More in­te­grated Tsh­wane makes an out­right win less likely

CityPress - - News - Dawie Scholtz is a full-time stu­dent at UCT’s Grad­u­ate School of Busi­ness and the Yale School of Man­age­ment. Fol­low him on Twit­ter at @Daw­ieS­choltz for more elec­tion in­sight

Univer­sity of Cape Town stu­dent Dawie Scholtz has done some num­ber crunch­ing on the likely out­come of the Tsh­wane elec­tion, and the re­sults are in­ter­est­ing.

The Ip­sos/eNCA poll has the DA lead­ing the ANC by 10 per­cent­age points, with a pre­dicted out­come of 37% of the to­tal Tsh­wane vote. Scholtz has an­a­lysed the history of the city’s vot­ing dis­tricts. His view: there will be no out­right win­ner.

Tsh­wane, it turns out, is more in­te­grated than other met­ros and coun­cils, which makes the elec­tion less pre­dictable.

“Where most cities and towns are dom­i­nated by heav­ily ANC and heav­ily DA vot­ing dis­tricts, Tsh­wane has many more that fall some­where in the mid­dle. The ANC has a big­ger vot­ing base, but the fact that Tsh­wane is even in play sug­gests all is not well for the ANC,” he says. 1. Solid ANC vot­ing dis­tricts (more than 70% of the vote) 2. Vot­ing dis­tricts that lean to­wards the ANC (50% to 70% of the vote) 3. Mar­ginal vot­ing dis­tricts (where party wins with less than 50% of the vote) 4. Vot­ing dis­tricts that lean to­wards the DA (50% to 70% of the vote) 5. Solid DA vot­ing dis­tricts (more than 70% of the vote)

Scholtz has also an­a­lysed voter reg­is­tra­tion. “The DA was able to grow the to­tal pool of reg­is­tered vot­ers in its strong ar­eas much more ef­fec­tively than the ANC. The ANC man­aged a net gain of just over 12 000 vot­ers. The DA man­aged a net gain in its stronger ar­eas of just over 28 000 vot­ers,” he says.

“Com­pound­ing mat­ters is the fact that the Eco­nomic Free­dom Fight­ers [EFF] is strong in Tsh­wane. It scored 11.5% of the vote in 2014 – far in ex­cess of its 6.3% na­tional av­er­age … it means that the defection from the ANC to the EFF is hap­pen­ing en masse in strong ANC ar­eas, and is not even split across the city.”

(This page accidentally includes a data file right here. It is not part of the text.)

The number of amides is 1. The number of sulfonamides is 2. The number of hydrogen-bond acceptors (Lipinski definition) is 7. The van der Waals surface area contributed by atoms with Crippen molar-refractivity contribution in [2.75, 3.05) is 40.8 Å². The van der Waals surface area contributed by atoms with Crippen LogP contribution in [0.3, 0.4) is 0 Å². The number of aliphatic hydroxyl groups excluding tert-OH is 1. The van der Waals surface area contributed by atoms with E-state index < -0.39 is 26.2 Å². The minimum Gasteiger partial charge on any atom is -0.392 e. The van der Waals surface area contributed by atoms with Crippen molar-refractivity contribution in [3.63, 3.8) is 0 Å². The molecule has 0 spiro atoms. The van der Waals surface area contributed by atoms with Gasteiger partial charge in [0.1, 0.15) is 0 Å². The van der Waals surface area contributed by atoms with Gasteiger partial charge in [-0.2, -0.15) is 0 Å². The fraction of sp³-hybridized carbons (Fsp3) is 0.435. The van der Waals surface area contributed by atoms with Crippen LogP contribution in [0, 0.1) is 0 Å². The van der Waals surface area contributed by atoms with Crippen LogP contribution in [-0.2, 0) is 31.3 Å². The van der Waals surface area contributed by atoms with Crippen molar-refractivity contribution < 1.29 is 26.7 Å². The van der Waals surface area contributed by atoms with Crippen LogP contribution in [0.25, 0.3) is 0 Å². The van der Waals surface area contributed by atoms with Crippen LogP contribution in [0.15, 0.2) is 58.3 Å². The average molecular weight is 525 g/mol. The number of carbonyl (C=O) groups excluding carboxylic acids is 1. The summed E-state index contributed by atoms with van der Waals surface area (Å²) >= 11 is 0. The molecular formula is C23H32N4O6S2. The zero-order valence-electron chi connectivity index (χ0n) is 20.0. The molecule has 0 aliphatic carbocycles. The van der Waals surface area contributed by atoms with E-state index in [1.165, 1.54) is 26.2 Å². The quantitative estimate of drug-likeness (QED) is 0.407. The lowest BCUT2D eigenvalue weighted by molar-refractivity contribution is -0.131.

The DA is tex­ting en masse in its strongholds to of­fer peo­ple lifts to vot­ing sta­tions or to ar­range home vis­its. This is be­cause the 2016 met­ros elec­tion will de­pend on turnout.

Says Scholtz: “The peo­ple in solid DA ar­eas are much more likely to turn out to vote than the peo­ple liv­ing in solid ANC ar­eas. For the past two elec­tions, the DA has been very ef­fec­tive at bring­ing out a dis­pro­por­tion­ately high per­cent­age of the vot­ers in its strong­est ar­eas.”

The ANC voter turnout in Tsh­wane in 2011 was low, but it climbed steeply for the 2014 elec­tion. Says Scholtz: “An ANC vic­tory sce­nario would re­quire it to grow its base turnout sig­nif­i­cantly, to re­cap­ture votes lost to the EFF, and for the DA’s base turnout and the DA’s sup­port in ANC ar­eas to re­main sta­ble.”

Scholtz pre­dicts a Tsh­wane out­come of ANC 44%, DA 40% and EFF 11%.

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